Fly Repellent for Dogs

Fly Repellent for Dogs
Fly Repellent for Dogs (Image: KristinaR:

Stable flies are more than just a nuisance, they inflict painful bites around your dog's ears and nose. The bites cause "fly strike," a condition most common in dogs that live on or near livestock farms or those that live in outdoor kennels. Fly repellents and good kennel hygiene will reduce fly populations and increase your dog's comfort and safety.

Stable Flies

Stable flies feed on the blood of dogs, livestock and humans. Able to bite through thin layers of clothing, these small flies lay their eggs in decaying organic matter, piles of fermenting grass clippings, soiled animal bedding, garbage and feces.

Signs and Symptoms

Dogs that are kept outdoors are most vulnerable to severe fly bites or "fly strike." Stable flies will attack the dog's ears, nose and legs, searching for areas with little or no fur cover for easy feeding. Ear tips usually suffer the most damage because dogs are not able to easily defend this sensitive body part.

Chemical Fly Repellents

To prevent fly bites, apply topical repellents that contain DEET or Pyrethrin/Permethrin. These products are available in lotion, spray and ointment formulas and are designed for human and pet use.

To protect the ear tips, recommends a homemade mixture of DEET (N,N-diethyl-meta-toluamide) mixed with petroleum jelly. DEET is available in a variety of over-the-counter insect repellents. It is, according to the EPA, a safe and effective insect repellent when used according to directions. DEET does not kill insects.

Pyrethrin, a chemical derived from the chrysanthemum plant, and its synthetic equivalent, Permethrin, kill and repel insects, making them popular flea-control products. It, too, can be mixed with petroleum jelly to protect the ear tips or sprayed on the body for overall insect repellency and extermination.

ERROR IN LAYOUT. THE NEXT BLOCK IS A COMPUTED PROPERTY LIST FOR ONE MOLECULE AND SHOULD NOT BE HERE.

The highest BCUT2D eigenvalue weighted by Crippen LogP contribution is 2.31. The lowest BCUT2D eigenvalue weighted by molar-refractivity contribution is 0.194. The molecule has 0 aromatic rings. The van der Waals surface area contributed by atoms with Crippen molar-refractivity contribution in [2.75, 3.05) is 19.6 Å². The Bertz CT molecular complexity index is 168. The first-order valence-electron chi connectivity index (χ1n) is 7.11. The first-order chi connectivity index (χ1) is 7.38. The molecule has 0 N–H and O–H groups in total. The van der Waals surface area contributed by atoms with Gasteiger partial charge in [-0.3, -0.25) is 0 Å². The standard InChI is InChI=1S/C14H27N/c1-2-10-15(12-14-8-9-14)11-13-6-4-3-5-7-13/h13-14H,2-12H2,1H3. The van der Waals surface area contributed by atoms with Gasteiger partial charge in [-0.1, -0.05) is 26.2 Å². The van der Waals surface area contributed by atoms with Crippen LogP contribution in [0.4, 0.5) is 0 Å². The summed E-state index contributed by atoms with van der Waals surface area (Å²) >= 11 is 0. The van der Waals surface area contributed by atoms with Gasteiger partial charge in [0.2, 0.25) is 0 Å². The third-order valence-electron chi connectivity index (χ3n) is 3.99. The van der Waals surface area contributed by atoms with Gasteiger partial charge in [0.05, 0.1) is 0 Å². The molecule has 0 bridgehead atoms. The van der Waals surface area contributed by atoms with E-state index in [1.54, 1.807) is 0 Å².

Natural Fly Repellents

If you would like to avoid the use of chemical insect controls, there are several botanical oils and homemade solutions that can be employed against stable flies. Bergen Community College recommends the use of natural fly controls and repellents. They suggest planting sweet basil and tansy. suggests several other repellent herbs including rosemary, sweet woodruff, mint, lavender and bay.

Premises Treatments

An inhospitable environment is the best way to reduce fly populations. To that end, keep all kennel and living spaces clean and dry, removing feces, soiled bedding and uneaten food daily. Cover garbage cans tightly and keep surrounding vegetation trimmed.

Premises sprays containing Pyrethrin or Permethrin will kill adult flies. Traps, lures and flypaper can be used to further reduce adult fly populations.

Fly Bite Care

Left untreated, fly bites can become infected. Female flies may lay eggs in and around the damaged tissue and maggots may develop. At this point, veterinary treatment will be necessary.

At the first sign of fly bites, gently clean the affected areas with a mild soap and water. Apply a topical, over-the-counter antibiotic cream or ointment to prevent infection and take the appropriate steps to minimize and repel biting flies.

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